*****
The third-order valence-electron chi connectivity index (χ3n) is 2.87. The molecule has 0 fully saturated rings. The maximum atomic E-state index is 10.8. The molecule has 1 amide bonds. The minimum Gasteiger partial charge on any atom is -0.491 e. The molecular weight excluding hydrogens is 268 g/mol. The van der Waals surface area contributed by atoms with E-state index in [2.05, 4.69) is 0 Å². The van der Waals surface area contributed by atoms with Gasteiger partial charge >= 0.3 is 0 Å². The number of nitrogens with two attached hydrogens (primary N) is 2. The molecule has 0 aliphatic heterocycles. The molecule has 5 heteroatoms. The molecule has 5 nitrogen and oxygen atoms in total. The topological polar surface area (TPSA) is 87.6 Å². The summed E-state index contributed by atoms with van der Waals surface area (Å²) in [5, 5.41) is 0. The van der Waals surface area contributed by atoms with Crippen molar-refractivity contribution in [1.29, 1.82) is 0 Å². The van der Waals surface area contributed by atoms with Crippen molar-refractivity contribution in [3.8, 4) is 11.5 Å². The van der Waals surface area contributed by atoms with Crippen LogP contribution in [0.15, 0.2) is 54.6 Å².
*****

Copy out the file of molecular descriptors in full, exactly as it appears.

The third-order valence-electron chi connectivity index (χ3n) is 2.87. The molecule has 0 fully saturated rings. The maximum atomic E-state index is 10.8. The molecule has 1 amide bonds. The minimum Gasteiger partial charge on any atom is -0.491 e. The molecular weight excluding hydrogens is 268 g/mol. The van der Waals surface area contributed by atoms with E-state index in [2.05, 4.69) is 0 Å². The van der Waals surface area contributed by atoms with Gasteiger partial charge >= 0.3 is 0 Å². The number of nitrogens with two attached hydrogens (primary N) is 2. The molecule has 0 aliphatic heterocycles. The molecule has 5 heteroatoms. The molecule has 5 nitrogen and oxygen atoms in total. The topological polar surface area (TPSA) is 87.6 Å². The summed E-state index contributed by atoms with van der Waals surface area (Å²) in [5, 5.41) is 0. The van der Waals surface area contributed by atoms with Crippen molar-refractivity contribution in [1.29, 1.82) is 0 Å². The van der Waals surface area contributed by atoms with Crippen molar-refractivity contribution in [3.8, 4) is 11.5 Å². The van der Waals surface area contributed by atoms with Crippen LogP contribution in [0.15, 0.2) is 54.6 Å².